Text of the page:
Govt expects P206B net revenue from tax reform

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Equivalent to 7% of P2.9T revenue target for 2018

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The government expects to generate P206.8 billion in net revenue equivalent to 7 percent of its P2.91 trillion revenue target next year, once the Tax Reform for Acceleration and Inclusion Act is implemented.

The measure, or House Bill (HB) 4774, is a revised package of the Department of Finance (DoF)-proposed tax
reform plan that was crafted and filed by House ways and means committee chair, Quirino Representative Dakila Carlo Cua.

The House-modified bill retains the DoF proposal of exempting from personal income tax payments those with a net taxable income of P250,000 and below and simplifying tax payments to increase the take-home pay of most taxpayers and make the system more fair and equitable. The P82,000 exemption for 13th month and other bonuses will remain.

The revised package includes lowering the rates on estate and donor’s taxes and expanding the value-added tax (VAT) base, but retains the exemptions enjoyed by senior citizens and persons with disabilities (PWDs) and modified the automobile and fuel excise taxes.

The bill seeks to repeal Section 33-A of the Magna Carta for persons with disabilities, which provides tax incentives for those caring for and living with a PWD.

In its original proposal submitted to the Congress last year, the DOF wanted to remove the tax privilege for senior citizens and persons with disabilities.

However, these will be compensated by complementary reforms which include a sugar-sweetened beverage
tax, indexing the motor vehicle user’s charge to inflation and granting an amnesty to past estate tax cases.

The estate tax, a tax imposed on the privilege of transmitting properties upon the death of the owner, will also be reduced from the current maximum rate of 20 percent to 6 percent under the revised tax reform plan.

The revised package also includes legislated administrative reforms in the Bureaus of Internal Revenue (BIR) and of Customs (BOC) such as fuel marking to prevent smuggling, the use of e-receipts, the mandatory connection of the point-of-sale system to the BIR, and the relaxation of bank secrecy laws for investigating and combating tax fraud.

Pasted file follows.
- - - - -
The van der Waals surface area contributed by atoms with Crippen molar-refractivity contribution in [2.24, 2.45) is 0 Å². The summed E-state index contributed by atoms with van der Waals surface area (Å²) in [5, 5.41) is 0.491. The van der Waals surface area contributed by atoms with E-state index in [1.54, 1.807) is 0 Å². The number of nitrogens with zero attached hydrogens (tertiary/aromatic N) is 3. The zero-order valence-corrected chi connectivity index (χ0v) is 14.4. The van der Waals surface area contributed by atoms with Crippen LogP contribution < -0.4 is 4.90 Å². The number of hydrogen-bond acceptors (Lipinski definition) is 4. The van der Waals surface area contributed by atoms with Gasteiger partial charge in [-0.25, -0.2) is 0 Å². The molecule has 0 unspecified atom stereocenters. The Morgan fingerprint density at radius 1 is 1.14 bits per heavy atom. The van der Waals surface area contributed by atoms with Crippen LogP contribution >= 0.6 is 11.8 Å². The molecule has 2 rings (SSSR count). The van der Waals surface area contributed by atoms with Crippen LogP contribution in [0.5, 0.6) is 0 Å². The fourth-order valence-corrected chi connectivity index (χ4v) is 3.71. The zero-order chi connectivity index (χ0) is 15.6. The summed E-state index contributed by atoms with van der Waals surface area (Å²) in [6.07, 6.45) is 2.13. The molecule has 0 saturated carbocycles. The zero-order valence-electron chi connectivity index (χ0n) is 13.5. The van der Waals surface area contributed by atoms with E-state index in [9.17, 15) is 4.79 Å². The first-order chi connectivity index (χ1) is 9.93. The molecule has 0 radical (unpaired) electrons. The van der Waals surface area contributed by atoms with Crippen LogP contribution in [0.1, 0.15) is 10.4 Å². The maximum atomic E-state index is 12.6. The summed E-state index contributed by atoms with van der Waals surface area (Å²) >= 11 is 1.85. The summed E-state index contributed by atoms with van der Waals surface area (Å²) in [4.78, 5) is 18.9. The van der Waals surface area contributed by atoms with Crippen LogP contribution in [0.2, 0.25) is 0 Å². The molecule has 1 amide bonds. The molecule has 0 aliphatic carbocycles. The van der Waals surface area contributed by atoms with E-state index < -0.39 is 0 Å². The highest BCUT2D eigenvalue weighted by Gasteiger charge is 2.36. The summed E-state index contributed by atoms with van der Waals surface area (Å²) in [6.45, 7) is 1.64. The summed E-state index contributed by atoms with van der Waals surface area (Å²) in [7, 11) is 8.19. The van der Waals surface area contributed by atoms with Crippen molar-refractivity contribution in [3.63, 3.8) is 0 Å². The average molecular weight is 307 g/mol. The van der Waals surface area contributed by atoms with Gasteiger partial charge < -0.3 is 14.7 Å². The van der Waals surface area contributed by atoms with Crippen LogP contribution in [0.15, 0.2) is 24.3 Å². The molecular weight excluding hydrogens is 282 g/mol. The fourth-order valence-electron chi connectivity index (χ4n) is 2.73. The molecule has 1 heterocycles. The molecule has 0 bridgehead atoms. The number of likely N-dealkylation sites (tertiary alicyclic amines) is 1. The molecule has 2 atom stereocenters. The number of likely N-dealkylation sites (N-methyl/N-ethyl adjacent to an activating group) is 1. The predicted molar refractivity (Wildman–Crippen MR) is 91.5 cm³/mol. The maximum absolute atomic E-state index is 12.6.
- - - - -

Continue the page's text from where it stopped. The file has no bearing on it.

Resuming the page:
In a presentation on HB 4774 before the House ways and means committee, Finance Undersecretary Karl Kendrick Chua said these measures will incur the government a loss of P139.6 billion and a revenue gain of P302.1 billion next year, which will result in a net gain of P162.5 billion for 2018.

Along with P44.3 billion in revenue from the legislated tax administration reform, Chua said the government can raise a net revenue P206.8 billion next year.

Based on the Development Budget Coordination Committee (DBCC) program, the P206 billion net revenue from tax policy and administration reforms is equivalent to 7 percent of the P2.93 trillion revenue estimates for 2018.

In terms of its share to the economy, Chua noted the revenue gain from the tax reform will contribute 0.9 percent to the gross domestic product.

Only with this sizable increase in revenue can the government meet its goal of drastically reducing poverty and transforming the country into an upper middle-income economy in 2022 by spending big on infrastructure, human capital—education, health, life-long training and research and development—and social protection for the poor and other vulnerable sectors, Chua said.

“However, without this planned investment buildup via tax reform, the government will merely “muddle through” and cannot meet the prerequisites to high and inclusive growth, which are a growth rate of at least 7 percent per year, and driven by investments rather than by consumption,” Chua noted.

The estimated proceeds from the tax reform package will fund the government’s big-ticket development projects, particularly the infrastructure program, the DBCC said.

The Duterte administration target to ramp up spending on infrastructure to P1.83 trillion, education and training to P1.27 trillion, health to P272 billion and social protection, welfare and job generation for the poorest of the poor to P509 billion by 2022. The investment required is P2.2 trillion.

This would mean an estimated additional investment of P1.07 trillion in infrastructure, P718 billion in education, P139 billion in health and P267 billion in social protection each year over the next six years, Chua said.

“Tax administration, which includes improvements in both the BIR and BOC is equally important and is in fact the priority for 2017 before the tax policy reforms are fully implemented in 2018,” Chua added.

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